Sizes: 28, 30, 32, 34, 36, 38
Weight: 565 grams
Materials: 282 g/m² (8.3 oz.) stretch cotton canvas: 99% cotton, 1% elastane
Features: Articulated knees, gusseted crotch, resilient stretchy fabric, athletic with style, function, fit.Buy Here
“Are those an Arc’teryx version of Carhartts?” my friend asked while we hauled firewood in the Uinta Mountains. “Yup, and they’re way more comfortable and functional,” I replied. The Arc’teryx Texada pant has been a mainstay in my wardrobe since I first got its predecessor, the Aristo Pant. They have held up to serious abuse and life in general—from hiking, chopping and gathering wood, shoveling snow, après-ing, camping, you name it. They’re simply the best all-around mountain pant I’ve had in terms of function, fit, and design.
The Arc’teryx Texada is technically a climbing pant, yet has a loose fit and tailored style that works around town once you’ve wrapped up your lumberjack duties. The rugged pant weighs in at 8.3 ounces, yet has a soft feel due to its stretch cotton canvas. The fit is designed for a full range of mobility (which is what sets it apart from Carhartts) and features six pockets, one with a zipper. With built-in knee articulation for hiking burly trails, the fit is further enhanced with an integrated waist belt—a draw cord can also be cinched at the cuff to keep snow out or to simply reinforce the pant and footwear connection. The pant, also slated to sit comfortably under a harness with pocket accessibility, is similar to the fit and function of Arc’teryx’s White Line freeride collection. It’s clear the pant is impeccably designed with a functional fit that no longer screams tight ski-mo. Of course, the one part of these pants that doesn’t stand up to other canvas-style work pants is cost. The Texadas will set you back a pretty penny, and some would be aghast to pay over $100 for a pair of pants. But the Texadas aren’t just any pair of pants and are worth the splurge.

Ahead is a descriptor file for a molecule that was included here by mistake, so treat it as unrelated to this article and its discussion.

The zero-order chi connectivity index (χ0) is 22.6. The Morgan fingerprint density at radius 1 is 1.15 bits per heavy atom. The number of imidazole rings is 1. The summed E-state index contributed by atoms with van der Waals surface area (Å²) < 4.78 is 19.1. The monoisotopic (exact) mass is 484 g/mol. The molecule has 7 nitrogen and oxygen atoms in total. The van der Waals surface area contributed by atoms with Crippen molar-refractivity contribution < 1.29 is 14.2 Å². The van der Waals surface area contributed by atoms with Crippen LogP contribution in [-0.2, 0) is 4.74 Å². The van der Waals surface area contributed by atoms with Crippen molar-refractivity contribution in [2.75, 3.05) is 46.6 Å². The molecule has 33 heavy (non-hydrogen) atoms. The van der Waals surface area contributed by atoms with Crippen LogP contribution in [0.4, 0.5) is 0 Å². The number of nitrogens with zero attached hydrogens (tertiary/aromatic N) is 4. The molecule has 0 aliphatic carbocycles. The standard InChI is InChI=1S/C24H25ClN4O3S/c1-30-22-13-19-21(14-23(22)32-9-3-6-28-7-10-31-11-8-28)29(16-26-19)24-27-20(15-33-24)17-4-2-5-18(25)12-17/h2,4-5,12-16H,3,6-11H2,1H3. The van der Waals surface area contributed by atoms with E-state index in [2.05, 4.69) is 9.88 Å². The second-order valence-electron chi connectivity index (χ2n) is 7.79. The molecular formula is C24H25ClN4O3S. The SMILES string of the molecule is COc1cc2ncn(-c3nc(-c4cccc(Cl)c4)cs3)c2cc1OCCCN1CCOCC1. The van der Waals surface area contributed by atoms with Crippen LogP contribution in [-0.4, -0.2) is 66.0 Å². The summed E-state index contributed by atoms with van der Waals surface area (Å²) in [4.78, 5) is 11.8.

For almost five years I’ve been impressed by these pants. Not only have they been sturdy in every sense, but after heavy use they only have a few scuffs along the cuff from me banging around the mountains (aside from me breaking my old pair’s belt clip from my less than stellar laundry skills). With a fresh pair now in hand, I’m certain that they’ll hold up another five years or longer. And, even better, they look good—considering once autumn rolls around I’m either in these, snow bibs, or long johns around the cabin.
PHOTO: Erme Catino